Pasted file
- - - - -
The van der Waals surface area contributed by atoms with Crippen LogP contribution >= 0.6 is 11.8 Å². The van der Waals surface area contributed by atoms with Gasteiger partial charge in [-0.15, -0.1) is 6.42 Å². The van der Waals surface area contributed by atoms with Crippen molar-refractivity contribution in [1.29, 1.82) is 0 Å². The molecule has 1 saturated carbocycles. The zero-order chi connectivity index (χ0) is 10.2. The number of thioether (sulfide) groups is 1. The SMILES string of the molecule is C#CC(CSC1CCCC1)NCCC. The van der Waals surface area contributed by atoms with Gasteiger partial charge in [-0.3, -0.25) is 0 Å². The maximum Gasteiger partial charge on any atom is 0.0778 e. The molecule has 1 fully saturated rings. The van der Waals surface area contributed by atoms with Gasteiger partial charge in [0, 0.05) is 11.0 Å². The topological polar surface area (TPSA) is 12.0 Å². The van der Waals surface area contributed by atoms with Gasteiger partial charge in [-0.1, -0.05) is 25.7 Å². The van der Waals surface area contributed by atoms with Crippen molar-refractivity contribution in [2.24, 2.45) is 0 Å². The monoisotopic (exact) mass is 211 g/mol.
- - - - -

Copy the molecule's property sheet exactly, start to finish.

The van der Waals surface area contributed by atoms with Crippen LogP contribution >= 0.6 is 11.8 Å². The van der Waals surface area contributed by atoms with Gasteiger partial charge in [-0.15, -0.1) is 6.42 Å². The van der Waals surface area contributed by atoms with Crippen molar-refractivity contribution in [1.29, 1.82) is 0 Å². The molecule has 1 saturated carbocycles. The zero-order chi connectivity index (χ0) is 10.2. The number of thioether (sulfide) groups is 1. The SMILES string of the molecule is C#CC(CSC1CCCC1)NCCC. The van der Waals surface area contributed by atoms with Gasteiger partial charge in [-0.3, -0.25) is 0 Å². The maximum Gasteiger partial charge on any atom is 0.0778 e. The molecule has 1 fully saturated rings. The van der Waals surface area contributed by atoms with Gasteiger partial charge in [0, 0.05) is 11.0 Å². The topological polar surface area (TPSA) is 12.0 Å². The van der Waals surface area contributed by atoms with Gasteiger partial charge in [-0.1, -0.05) is 25.7 Å². The van der Waals surface area contributed by atoms with Crippen molar-refractivity contribution in [2.24, 2.45) is 0 Å². The monoisotopic (exact) mass is 211 g/mol.